Manage Anger Before Anger Manages You!


Anger is one of the top stressors that shrinks your brain so it’s important to learn tricks.

Your emotional center, which includes the amygdala (part of the Reptilian we talked about in our previous blog) has a reciprocal relationship with your frontal lobe, also called Neo-Cortex, the thinking brain, the logical and rational center,

When you get overemotional, whether angry, fearful, or hyper-anxious, the amygdala dials up and the frontal lobe dials down.

Anger takes over, empathy and compassion decline and you lose the ability to accurately assess how other people feel. As a result, while angry, there’s a greater chance you’ll say things you will probably regret. You are less likely to make rational decisions, and more likely to make regrettable ones.


You can easily do it with our brain training program but what can you do on your own? 

You can stop this anger cascade of brain-draining neurochemicals and “inflation” of the reptilian center by quickly switching gears and letting your rational lobe put the brakes on the anger area.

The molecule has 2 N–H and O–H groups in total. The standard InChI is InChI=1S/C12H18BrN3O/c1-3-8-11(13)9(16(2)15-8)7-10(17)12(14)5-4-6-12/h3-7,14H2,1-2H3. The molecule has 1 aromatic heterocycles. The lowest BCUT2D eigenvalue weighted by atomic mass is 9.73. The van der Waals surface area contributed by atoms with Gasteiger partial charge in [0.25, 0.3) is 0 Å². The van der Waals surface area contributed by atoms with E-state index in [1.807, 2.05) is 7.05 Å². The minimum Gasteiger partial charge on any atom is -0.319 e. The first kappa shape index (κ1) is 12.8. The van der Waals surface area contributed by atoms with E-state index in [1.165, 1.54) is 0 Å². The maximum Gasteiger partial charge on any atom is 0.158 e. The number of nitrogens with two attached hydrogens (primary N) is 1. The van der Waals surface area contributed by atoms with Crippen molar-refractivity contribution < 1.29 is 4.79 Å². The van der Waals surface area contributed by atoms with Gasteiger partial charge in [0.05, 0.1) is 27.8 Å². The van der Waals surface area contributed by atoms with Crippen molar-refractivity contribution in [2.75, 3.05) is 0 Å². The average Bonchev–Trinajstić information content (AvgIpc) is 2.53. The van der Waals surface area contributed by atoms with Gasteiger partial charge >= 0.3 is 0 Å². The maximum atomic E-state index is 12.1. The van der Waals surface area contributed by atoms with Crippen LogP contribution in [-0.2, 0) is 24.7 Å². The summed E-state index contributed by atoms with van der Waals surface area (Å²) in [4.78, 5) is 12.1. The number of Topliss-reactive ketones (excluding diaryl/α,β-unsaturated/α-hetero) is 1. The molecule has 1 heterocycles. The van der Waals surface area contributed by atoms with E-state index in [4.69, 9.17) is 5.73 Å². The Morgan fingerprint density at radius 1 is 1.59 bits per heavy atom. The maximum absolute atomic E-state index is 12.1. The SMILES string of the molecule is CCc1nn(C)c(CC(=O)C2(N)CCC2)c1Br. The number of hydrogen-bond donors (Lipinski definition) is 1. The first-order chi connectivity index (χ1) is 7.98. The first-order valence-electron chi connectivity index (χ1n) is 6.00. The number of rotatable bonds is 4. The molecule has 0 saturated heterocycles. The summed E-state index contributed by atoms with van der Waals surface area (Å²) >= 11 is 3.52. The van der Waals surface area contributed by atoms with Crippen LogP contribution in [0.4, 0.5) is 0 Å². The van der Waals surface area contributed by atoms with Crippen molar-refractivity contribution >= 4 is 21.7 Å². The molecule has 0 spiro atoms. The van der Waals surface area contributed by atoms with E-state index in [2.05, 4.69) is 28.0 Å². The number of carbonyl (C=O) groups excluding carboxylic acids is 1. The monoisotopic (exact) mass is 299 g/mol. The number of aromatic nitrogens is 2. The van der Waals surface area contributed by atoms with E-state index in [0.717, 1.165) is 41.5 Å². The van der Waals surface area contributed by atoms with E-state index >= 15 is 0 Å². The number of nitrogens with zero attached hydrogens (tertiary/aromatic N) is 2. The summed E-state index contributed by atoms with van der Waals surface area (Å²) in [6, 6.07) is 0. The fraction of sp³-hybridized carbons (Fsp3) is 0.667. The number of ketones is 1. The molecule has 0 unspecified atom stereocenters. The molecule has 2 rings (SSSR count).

Michelle C. was telling us that she was going outside and having deep breaths to give herself time to rethink the situation. But these waves of anger were coming too often, and it was becoming more and more difficult for her to balance her emotional center to be better able to respond rationally and with empathy. 


Over time, the neurochemicals released by persistent anger gradually “shrink” the empathy center of your brain, impairing the ability to think and act with compassion even when you aren’t actively angry.

Especially people already suffering from immune system dysfunctions experience a flare-up of their pains, such as arthritis, following an angry outburst. Uncontrolled prolonged anger floods your brain with biochemicals that lead to neuroinflammation, the root cause of most brain illnesses. Following with forgiveness may quell these flare-ups says Dr. Sears.